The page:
Many people who enter nutritional ketosis do so, I worry, because they believe it “guarantees” fat loss. I hope I have convinced you that this is not true.  Nutritional ketosis is one eating strategy to facilitate negative fat flux, and it works very well if done correctly. It comes with some advantages and some disadvantages, just like other eating strategies.  When I get back to the series on ketosis, I will address these, but for now I felt it was very important to put things in perspective a bit.  Furthermore, I am convinced that it is not the ideal eating strategy for everyone.

Delorean by Marci Maleski is licensed under CC by 2.0

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417 Comments

  1. Good article. Quick Q.

    If B-OHB (measured in blood) = B-OHB produced (from dietary fat) plus B-OHB produced (from lipolysis of TAG) less B-OHB consumed by working muscles, heart, brain…

    …then would B-OHB (measured in blood) actually measure low, giving a false negative, in extremely active people with high amount of B-OHB consumed by working muscles, heart, brain?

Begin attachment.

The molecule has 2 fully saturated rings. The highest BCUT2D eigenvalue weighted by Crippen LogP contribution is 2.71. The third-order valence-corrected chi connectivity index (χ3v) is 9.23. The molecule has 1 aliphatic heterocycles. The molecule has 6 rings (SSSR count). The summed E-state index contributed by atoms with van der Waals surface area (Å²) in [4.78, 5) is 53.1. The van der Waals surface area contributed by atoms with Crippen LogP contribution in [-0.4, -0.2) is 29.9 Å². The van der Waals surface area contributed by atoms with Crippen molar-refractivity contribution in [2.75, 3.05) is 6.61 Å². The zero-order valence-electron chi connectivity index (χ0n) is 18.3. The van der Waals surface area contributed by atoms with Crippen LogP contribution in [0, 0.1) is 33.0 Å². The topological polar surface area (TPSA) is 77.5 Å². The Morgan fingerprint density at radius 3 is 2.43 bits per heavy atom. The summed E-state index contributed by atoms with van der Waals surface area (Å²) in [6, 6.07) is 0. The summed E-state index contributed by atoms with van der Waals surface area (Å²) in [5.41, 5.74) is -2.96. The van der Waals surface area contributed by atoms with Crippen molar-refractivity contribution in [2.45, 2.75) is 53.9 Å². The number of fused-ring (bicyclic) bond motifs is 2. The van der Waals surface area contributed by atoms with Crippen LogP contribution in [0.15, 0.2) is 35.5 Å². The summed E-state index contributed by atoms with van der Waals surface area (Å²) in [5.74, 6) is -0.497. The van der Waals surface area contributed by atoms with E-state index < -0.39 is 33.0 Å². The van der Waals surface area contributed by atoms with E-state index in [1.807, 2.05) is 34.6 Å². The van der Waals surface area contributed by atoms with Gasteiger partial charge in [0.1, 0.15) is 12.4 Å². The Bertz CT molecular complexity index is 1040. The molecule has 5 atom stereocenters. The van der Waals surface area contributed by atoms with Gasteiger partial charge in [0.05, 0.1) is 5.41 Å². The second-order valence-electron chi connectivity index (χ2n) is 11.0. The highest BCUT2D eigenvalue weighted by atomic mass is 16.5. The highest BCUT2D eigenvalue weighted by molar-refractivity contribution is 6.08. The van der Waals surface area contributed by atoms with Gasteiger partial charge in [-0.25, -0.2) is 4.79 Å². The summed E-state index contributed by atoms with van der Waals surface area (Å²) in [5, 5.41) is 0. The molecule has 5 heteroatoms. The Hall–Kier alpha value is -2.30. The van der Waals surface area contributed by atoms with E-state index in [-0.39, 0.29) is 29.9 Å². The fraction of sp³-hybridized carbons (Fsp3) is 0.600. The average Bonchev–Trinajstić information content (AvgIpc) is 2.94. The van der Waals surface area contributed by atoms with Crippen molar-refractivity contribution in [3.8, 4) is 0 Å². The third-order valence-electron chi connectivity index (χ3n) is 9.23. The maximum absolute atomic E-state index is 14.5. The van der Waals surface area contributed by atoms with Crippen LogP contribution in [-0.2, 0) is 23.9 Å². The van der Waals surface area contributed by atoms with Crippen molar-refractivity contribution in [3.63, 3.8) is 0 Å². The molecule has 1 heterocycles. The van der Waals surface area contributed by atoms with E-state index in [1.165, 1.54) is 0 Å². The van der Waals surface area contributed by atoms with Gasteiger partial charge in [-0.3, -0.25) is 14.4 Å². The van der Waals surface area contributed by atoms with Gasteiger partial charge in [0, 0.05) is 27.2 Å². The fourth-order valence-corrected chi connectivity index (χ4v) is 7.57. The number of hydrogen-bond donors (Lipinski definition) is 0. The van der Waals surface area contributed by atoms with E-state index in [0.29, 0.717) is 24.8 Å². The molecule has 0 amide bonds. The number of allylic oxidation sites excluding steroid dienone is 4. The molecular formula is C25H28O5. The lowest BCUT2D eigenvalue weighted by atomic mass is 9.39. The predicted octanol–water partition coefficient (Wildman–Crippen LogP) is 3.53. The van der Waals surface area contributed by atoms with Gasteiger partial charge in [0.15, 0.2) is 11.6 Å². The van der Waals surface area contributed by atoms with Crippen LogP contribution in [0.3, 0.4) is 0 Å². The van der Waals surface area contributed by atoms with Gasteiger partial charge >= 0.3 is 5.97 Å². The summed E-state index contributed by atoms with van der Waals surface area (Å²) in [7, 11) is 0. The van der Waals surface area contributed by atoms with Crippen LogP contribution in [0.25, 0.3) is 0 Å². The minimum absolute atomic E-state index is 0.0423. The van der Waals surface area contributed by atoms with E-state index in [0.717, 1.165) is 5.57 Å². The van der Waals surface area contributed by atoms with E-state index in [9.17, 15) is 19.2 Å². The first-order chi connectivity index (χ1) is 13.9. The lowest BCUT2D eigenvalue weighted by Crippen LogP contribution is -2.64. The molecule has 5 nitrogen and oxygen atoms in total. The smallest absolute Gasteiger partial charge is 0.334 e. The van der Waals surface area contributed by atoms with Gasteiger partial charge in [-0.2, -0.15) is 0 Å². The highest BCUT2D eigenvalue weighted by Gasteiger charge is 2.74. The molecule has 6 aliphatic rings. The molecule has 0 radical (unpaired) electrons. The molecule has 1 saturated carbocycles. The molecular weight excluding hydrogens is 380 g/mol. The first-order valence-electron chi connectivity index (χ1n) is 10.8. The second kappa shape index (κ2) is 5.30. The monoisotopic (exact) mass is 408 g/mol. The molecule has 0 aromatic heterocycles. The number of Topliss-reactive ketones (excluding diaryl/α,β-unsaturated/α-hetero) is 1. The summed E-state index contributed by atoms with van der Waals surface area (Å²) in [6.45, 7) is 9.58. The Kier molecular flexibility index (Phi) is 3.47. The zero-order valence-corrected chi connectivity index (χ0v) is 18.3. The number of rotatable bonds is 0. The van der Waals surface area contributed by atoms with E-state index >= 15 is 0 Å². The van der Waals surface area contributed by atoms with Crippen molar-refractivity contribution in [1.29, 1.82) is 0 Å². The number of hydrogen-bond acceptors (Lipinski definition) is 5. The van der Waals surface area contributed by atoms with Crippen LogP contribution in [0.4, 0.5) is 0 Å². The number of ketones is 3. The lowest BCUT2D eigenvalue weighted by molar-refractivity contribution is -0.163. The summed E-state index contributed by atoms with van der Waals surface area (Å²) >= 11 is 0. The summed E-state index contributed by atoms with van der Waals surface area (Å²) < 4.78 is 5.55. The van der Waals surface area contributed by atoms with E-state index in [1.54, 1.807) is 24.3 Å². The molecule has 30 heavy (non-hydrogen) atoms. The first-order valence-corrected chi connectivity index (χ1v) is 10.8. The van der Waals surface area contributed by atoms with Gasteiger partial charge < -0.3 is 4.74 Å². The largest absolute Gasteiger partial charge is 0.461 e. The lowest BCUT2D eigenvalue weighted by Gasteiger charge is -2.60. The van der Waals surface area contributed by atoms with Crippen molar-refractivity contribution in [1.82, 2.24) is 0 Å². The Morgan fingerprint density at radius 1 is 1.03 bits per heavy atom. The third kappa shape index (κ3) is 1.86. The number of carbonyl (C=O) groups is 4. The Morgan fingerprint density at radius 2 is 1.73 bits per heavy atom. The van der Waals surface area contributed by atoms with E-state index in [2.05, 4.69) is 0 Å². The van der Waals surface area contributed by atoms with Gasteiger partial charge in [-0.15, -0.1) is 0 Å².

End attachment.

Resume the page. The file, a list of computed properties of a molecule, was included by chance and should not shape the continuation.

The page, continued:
• Absolutely, Ben. This is, at least in part, why B-OHB in serum falls precipitously at activity above threshold. Part of the fall is feedback from HGO, but part of it is simply an overuse-relative-to-production issue. You may note in this situation, a paradoxical rise in serum B-OHB post work-out (See my figures of every 2 hours checks in the metabolic chamber and note in particular the levels post both workouts; this was in the video in previous post).

    • Thanks for the wonderful post! Following up on Ben’s question about the B-OHB equation….

      “If B-OHB (measured in blood) = B-OHB produced (from dietary fat) plus B-OHB produced (from lipolysis of TAG) less B-OHB consumed by working muscles, heart, brain…”